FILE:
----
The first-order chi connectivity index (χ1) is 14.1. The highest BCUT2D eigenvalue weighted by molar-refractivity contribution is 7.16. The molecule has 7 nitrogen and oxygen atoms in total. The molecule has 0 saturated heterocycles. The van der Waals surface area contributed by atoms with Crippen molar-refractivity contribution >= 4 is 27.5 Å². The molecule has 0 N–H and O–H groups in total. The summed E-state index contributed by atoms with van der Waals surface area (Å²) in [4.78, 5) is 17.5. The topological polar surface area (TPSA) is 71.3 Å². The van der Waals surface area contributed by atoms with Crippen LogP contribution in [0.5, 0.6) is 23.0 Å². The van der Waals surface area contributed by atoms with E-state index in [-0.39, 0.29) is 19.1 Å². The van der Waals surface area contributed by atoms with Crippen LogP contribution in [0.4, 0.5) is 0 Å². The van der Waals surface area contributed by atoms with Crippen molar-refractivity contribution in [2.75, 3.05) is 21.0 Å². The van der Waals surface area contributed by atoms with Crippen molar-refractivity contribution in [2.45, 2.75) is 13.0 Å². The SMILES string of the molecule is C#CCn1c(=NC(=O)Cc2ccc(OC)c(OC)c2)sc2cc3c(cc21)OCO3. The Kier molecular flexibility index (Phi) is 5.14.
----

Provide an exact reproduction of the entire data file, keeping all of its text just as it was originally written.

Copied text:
The first-order chi connectivity index (χ1) is 14.1. The highest BCUT2D eigenvalue weighted by molar-refractivity contribution is 7.16. The molecule has 7 nitrogen and oxygen atoms in total. The molecule has 0 saturated heterocycles. The van der Waals surface area contributed by atoms with Crippen molar-refractivity contribution >= 4 is 27.5 Å². The molecule has 0 N–H and O–H groups in total. The summed E-state index contributed by atoms with van der Waals surface area (Å²) in [4.78, 5) is 17.5. The topological polar surface area (TPSA) is 71.3 Å². The van der Waals surface area contributed by atoms with Crippen LogP contribution in [0.5, 0.6) is 23.0 Å². The van der Waals surface area contributed by atoms with E-state index in [-0.39, 0.29) is 19.1 Å². The van der Waals surface area contributed by atoms with Crippen LogP contribution in [0.4, 0.5) is 0 Å². The van der Waals surface area contributed by atoms with Crippen molar-refractivity contribution in [2.75, 3.05) is 21.0 Å². The van der Waals surface area contributed by atoms with Crippen molar-refractivity contribution in [2.45, 2.75) is 13.0 Å². The SMILES string of the molecule is C#CCn1c(=NC(=O)Cc2ccc(OC)c(OC)c2)sc2cc3c(cc21)OCO3. The Kier molecular flexibility index (Phi) is 5.14.